The Uncertain Storm -
Fear and Loathing in Brexitland
Consultant Joseph Henry reveals public perceptions on the ground as Brexit unfolds in the UK.
During the referendum campaign I was manning a market stall in a very prosperous part of southern England. A town with high employment, low benefits claimant count and a tradition of new comers making it home since the war, a place with big international companies and a thriving economy.
What I heard and saw on this market stall was both shocking, upsetting and representative of a type of fear and loathing that has entered British politics.
Racism, xenophobia, homophobia and Islamophobia were all trotted out, as well as a little class war just for good measure. I was deeply shocked and viewed all leave voters as little Englanders who just did not like Johnny Foreigner. My views seemed confirmed by the rise in racist attacks.
Then the result came in.
Across social media an outpour of hatred for old people, the working class, the unwashed masses and racists who had voted leave from people who voted remain. Initially, I was inclined to agree with them. However a couple of days later as the shock of the result faded I started to see the reasons why people voted leave and why people were angry at them.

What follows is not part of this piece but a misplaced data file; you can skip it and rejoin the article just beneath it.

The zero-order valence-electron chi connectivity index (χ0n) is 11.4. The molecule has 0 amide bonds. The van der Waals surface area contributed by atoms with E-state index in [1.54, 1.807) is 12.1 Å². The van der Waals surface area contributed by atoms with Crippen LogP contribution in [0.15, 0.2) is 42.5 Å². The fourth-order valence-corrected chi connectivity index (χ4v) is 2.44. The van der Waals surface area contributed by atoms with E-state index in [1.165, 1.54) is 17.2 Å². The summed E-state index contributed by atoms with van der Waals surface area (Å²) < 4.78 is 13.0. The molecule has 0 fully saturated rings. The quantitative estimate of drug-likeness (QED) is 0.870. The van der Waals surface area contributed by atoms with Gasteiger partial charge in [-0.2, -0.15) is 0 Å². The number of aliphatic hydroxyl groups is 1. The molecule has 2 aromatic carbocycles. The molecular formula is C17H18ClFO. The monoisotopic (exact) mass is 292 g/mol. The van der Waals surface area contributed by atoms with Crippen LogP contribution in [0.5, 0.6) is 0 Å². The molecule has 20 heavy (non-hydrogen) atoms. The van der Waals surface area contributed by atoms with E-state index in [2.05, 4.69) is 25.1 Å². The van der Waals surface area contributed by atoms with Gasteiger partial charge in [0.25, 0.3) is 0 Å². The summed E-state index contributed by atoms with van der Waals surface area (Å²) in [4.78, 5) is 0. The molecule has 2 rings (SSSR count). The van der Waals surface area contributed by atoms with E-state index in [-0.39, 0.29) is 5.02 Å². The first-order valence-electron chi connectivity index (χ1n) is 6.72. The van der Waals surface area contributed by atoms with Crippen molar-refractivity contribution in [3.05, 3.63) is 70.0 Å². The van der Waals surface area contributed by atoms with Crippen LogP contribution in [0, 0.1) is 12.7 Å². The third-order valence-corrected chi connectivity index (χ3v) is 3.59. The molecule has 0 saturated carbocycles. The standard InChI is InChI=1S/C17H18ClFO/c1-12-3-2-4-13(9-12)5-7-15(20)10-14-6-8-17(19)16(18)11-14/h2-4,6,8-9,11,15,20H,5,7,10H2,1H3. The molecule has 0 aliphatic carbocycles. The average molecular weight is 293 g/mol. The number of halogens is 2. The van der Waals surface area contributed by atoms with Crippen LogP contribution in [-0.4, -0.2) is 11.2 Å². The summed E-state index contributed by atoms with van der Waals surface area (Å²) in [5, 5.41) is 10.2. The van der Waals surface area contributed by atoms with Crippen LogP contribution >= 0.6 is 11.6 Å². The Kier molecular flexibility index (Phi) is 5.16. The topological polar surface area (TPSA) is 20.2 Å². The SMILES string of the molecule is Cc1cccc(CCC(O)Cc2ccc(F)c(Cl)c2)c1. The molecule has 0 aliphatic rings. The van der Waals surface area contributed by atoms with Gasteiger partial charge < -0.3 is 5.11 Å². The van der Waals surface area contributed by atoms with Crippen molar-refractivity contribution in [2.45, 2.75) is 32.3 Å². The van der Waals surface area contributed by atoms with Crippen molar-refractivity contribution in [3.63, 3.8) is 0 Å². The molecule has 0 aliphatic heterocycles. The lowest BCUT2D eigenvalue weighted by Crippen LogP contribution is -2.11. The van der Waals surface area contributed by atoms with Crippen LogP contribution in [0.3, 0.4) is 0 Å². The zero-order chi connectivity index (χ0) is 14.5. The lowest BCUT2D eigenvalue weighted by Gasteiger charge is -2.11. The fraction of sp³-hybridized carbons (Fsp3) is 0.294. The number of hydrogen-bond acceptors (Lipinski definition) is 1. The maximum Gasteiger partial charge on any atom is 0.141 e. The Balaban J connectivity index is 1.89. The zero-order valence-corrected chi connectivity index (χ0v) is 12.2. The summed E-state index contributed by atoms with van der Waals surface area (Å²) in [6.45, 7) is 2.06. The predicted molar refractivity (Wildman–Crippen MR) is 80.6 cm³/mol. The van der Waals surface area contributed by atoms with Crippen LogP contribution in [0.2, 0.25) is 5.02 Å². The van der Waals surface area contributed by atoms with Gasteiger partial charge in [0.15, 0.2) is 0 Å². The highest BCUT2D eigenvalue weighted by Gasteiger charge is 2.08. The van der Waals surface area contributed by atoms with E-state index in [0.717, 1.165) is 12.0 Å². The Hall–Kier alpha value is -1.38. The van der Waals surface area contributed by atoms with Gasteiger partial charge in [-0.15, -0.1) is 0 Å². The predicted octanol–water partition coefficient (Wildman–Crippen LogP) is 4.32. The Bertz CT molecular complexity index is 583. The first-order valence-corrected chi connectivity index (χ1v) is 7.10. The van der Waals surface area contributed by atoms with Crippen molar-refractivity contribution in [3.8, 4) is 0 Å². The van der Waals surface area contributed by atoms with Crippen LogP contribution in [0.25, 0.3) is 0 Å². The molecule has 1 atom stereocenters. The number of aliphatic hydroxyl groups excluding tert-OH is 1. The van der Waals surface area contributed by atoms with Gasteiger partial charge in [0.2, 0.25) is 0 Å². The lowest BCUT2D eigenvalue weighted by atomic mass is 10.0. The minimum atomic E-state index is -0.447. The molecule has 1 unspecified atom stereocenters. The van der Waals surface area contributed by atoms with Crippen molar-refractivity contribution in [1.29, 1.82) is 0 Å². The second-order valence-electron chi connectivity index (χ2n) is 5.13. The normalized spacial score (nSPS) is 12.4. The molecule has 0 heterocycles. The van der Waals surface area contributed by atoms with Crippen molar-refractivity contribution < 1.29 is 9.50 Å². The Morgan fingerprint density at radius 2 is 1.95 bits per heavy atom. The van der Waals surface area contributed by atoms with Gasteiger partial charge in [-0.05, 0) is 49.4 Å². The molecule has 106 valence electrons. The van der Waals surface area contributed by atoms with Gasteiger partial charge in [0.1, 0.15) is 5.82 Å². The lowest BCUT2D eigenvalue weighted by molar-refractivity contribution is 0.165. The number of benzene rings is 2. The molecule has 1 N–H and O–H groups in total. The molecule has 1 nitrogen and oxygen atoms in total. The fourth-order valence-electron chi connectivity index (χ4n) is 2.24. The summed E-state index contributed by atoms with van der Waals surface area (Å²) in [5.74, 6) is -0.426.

Britain has been going through a period of disruptive change to our economy, our culture, social norms, the relationship between the government and our people, globalisation and our demographics.
This has been combined with massive fault lines in our politics: intergenerational unfairness, economic participation, metropolitan-rural divide, education opportunities and attitudes to immigration.
These changes and fault-lines combine to create in Britain a sense of uncertainty.
- For the benefits claimant, it is the worry that they will not have a safety net soon.
- For the young, it is the worry that the older generation is slowly taking away their future.
- For the low skilled worker, it is the fear that an immigrant will take their job.
- For the elderly, it is a fear that the country has changed and was ‘better’ during their day.
- For the worker in the City of London, a fear that their well-paid job will move abroad.
These fears are justified because our politics has failed to represent the whole nation, but only a small group at any one time - leaving many without a voice through times of change and upheaval.
However, an insidious hatred and loathing has also entered our politics and social structure. At its worst it will lead to racism, xenophobia and islamophobia. For others it will mean ignoring other’s plight, destitution and poverty.
Currently as British politics stands, too many of our fault lines and disruptive change are creating zero-sum winners and losers. This process has been going on for a while but since the Great Recession, it appears to be picking up speed and the referendum was the final release of this pressure. Hopefully this referendum will be a turning point that creates a new social and political consensus that creates both economic and social stability.